I know that RFE/RL journalists have faced harassment, intimidation, kidnapping, arrests, and violence.
I want to thank you on behalf of President Obama who you saw was delivering an important non-proliferation speech in front of the Prague castle. He and I believe strongly that we have to do a better job in explaining American values. First we have to live by them and then second, we have to explain them.
When I was here twelve years ago I gave a speech talking about an alliance of values. I recently dusted off that old speech and looked at it, and I think that what we were trying to do twelve years ago is even more pressing today. We do want to create a broad international agreement with values that respect human dignity, individual rights and responsibilities which give every child, no matter where that child is born, whether that child is a boy or a girl, the same chance to live up to his or her God-given potential. Now, we know that we are a long way from that. But we also know we won’t make progress if we do not continue to push forward.
What you do here is an instrumental, essential part of everything America stands for.
What you do here is an instrumental, essential part of everything America stands for. So I wanted to come today even though it was a little challenging to get the schedule worked out to say ‘thank you.’ Thank you for being part of one of the most important aspects of American outreach.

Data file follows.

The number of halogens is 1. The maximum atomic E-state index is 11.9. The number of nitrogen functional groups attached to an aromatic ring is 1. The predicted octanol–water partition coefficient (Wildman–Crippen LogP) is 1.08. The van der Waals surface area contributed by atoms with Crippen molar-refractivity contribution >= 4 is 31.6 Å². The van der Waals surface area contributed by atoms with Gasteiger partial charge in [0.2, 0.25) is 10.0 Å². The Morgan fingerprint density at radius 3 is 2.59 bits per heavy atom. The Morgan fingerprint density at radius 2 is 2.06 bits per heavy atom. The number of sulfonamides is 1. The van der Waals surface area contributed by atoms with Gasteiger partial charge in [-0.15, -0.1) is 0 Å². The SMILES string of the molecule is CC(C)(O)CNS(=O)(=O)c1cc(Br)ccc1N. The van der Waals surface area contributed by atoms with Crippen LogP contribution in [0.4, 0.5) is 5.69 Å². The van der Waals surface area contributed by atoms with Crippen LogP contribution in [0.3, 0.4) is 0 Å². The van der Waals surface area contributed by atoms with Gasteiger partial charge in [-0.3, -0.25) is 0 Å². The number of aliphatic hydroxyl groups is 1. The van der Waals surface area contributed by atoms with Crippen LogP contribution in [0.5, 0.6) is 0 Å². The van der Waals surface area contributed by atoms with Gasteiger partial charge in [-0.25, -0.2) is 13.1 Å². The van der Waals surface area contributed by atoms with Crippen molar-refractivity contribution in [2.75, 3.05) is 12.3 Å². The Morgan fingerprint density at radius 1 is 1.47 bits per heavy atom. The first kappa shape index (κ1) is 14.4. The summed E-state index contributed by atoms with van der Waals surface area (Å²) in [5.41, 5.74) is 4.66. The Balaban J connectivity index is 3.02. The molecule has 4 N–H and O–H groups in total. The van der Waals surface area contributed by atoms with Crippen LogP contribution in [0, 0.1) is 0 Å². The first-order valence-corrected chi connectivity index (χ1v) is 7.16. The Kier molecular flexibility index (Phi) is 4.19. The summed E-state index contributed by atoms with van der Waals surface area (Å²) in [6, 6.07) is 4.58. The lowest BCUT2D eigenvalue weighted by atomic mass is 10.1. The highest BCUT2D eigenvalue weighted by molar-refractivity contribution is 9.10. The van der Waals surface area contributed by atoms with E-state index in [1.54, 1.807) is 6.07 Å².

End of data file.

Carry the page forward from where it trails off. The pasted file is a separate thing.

You know, when I was confirmed as the Secretary of State, I said we had three pillars of American foreign policy to advance our security and to further our values and interests. Defense, of course, and we just finished a bilateral meeting with the government of the Czech Republic - the current government of the Czech Republic (laughter) - and talked about the importance of defense, and our commitment to the defense of free counties like the Czech Republic.
Diplomacy, which is part of our outreach, but not just talking at people. Rather, listening, consulting, learning from one another, arriving at common strategies to achieve common objectives. And, of course, development, which is an area that we believe strongly in to try to provide tools and skills that enable people to make the most of their own lives.
So, you are important to all three of those, and that is not true of most aspects of American foreign policy. You really do represent everything that we are trying to achieve. So thank you so much for coming out on a Sunday morning into this new building to give me a chance to express my appreciation and to tell you that I am going to look forward to regular broadcasting question and answer sessions on the various networks that you run reaching as many people as we possibly can.
Thank you so much for being part of the values that we hold dear and that we hope other people will have a chance to exercise and live under some day. Thank you. Bye, Bye. (applause).
Thank you very much. This was perfect, thank you so much truly.
Oh, thank you. Thank you all.